Snippets taken from an article written by Richard Romero published in The Ambulatory M&A Advisor.
An EHR with good documentation is proactive and can catch what’s not captured appropriately up front so that it doesn’t affect things on the back end.
Healthcare has made almost monumental movements in the technology used in various areas of the current field. In recent years Electronic Health Records (EHR/EMR) have successfully helped physician owners make the shift from paper medical records for patients to an online database that is easily accessed at the click of a mouse. There are many choices on the market for an EHR provider, and The Ambulatory M&A Advisor has discussed with professionals on the subject regarding the process of obtaining a new provider, the lifecycle of an EHR, and how physicians can avoid mistakes when looking to change programs.
Qualities to Look For
Renee Vandall, Director of Marketing for Net Health, says that proper documentation is an important aspect to look for in urgent care EHRs.
Vandall says that providers should look for an program that allows them to chart fast and code appropriately.
Vandall says an EHR should also be able to recognize missing information from a patient’s chart, so that when charts are audited in the back end of being paid, all of the correct documentation is captured so that providers receive appropriate reimbursement.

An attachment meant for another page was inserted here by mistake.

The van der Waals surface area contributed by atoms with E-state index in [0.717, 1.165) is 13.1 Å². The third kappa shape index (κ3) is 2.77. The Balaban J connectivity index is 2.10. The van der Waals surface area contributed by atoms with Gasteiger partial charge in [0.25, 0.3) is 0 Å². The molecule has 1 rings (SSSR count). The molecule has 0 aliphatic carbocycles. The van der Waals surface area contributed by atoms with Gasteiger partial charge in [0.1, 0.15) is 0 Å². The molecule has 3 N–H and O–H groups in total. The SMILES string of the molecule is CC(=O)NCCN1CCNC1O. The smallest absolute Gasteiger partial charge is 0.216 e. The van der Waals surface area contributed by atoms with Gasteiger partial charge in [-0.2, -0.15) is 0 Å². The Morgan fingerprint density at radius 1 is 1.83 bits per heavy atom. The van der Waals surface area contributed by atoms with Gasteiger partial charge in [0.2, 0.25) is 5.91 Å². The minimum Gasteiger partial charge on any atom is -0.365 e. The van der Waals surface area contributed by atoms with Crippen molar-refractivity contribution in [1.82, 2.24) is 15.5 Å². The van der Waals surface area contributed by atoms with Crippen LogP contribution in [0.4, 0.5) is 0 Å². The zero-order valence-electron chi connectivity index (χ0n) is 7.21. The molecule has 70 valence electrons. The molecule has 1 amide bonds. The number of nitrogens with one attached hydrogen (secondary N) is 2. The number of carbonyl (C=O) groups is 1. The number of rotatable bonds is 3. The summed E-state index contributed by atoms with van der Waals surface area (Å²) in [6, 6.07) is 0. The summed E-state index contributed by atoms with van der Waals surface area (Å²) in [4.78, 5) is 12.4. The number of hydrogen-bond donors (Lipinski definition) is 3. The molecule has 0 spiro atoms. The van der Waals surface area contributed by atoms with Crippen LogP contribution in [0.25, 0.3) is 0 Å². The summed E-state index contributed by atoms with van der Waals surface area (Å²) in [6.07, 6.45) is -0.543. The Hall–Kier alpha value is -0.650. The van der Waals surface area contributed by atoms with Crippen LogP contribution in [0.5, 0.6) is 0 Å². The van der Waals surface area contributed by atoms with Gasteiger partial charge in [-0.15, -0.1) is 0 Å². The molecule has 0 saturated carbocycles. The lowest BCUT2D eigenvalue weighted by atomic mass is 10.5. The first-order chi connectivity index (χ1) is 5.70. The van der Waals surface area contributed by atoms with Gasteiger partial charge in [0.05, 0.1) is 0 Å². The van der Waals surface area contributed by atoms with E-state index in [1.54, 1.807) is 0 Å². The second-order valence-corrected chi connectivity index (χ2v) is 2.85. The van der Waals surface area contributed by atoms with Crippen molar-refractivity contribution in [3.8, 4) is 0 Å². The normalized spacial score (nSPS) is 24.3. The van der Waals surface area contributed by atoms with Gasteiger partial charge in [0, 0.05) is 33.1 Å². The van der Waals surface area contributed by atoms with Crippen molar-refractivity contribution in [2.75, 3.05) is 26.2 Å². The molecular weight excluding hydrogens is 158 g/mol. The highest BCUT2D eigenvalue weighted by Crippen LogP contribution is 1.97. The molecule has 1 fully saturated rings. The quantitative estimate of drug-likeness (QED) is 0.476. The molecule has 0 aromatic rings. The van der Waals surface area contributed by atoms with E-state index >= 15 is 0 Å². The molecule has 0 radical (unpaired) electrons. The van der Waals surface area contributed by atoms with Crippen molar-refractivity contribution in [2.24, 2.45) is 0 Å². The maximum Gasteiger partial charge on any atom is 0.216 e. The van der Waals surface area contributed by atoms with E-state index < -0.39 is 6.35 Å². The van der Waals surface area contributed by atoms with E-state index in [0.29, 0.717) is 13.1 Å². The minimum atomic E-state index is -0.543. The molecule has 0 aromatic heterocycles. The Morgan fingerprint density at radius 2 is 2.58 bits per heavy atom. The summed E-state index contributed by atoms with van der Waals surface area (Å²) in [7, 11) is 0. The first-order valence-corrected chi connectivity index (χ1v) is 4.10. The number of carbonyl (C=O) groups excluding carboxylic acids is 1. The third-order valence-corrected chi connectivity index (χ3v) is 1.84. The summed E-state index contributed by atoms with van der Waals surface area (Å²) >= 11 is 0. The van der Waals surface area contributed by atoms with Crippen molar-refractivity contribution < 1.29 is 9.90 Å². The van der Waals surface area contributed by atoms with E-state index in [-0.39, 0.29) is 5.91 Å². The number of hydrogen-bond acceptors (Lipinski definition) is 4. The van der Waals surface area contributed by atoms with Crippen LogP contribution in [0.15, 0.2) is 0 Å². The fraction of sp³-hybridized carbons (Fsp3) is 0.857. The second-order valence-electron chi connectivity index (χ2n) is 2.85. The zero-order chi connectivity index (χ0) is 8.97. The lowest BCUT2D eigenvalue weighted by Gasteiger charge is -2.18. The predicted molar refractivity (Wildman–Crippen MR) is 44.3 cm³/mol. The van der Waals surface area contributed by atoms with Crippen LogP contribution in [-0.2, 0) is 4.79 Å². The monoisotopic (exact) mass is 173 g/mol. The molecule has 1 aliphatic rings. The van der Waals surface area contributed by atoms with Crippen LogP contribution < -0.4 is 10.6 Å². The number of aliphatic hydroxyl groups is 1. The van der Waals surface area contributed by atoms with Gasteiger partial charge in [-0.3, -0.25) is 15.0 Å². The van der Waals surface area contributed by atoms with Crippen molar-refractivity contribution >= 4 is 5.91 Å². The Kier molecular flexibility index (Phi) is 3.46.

“Your information should all be in one seamless place; no need to go back and forth to capture any information,” Vandall says. “An EHR with good documentation is proactive and can catch what’s not captured appropriately up front so that it doesn’t affect things on the back end.”
Beginning the Process of Change
Not only is the “what” aspect of selecting a new EHR provider crucial, but the “when” area of concern is huge for physician owners as well. Therefore, choosing when to make the change in a business life cycle can be crucial.
Wayne Sebastiano, MD and owner of Glendale Family Medicine and Walk-in Care says that his business made their changes during the summer months because that time-frame tends to have a slower patient flow for urgent care.
Sebastiano adds that ultimately, when making any changes, be it from provider to provider, or just going from paper to electronic, providers should expect that the process will slow their business down. These changes can cause dramatic changes in revenue, as well as lower the amount of patients seen during the time of transition.
“Fortunately, the learning curve was very quick, and my biggest fears of having three to four months where volume suffered with the transition didn’t happen,” Sebastiano says of his initial change to electronic. “By the end of the first week, everyone was fully up to speed with the software.”
Get the Staff in the Loop
Even though 6-10 weeks seems like a long time, Sebastiano says the EHR systems themselves are actually very quick to implement and learn.
“I sent two receptionists and my biller to an out-of-state training course for a week, and then when they came back, they trained everyone else,” Sebastiano says. “We picked a day to go live, and everyone practiced on a demo version beforehand so that they knew how to use the software when the time came.”
Read the full article at The Ambulatory M&A advisor.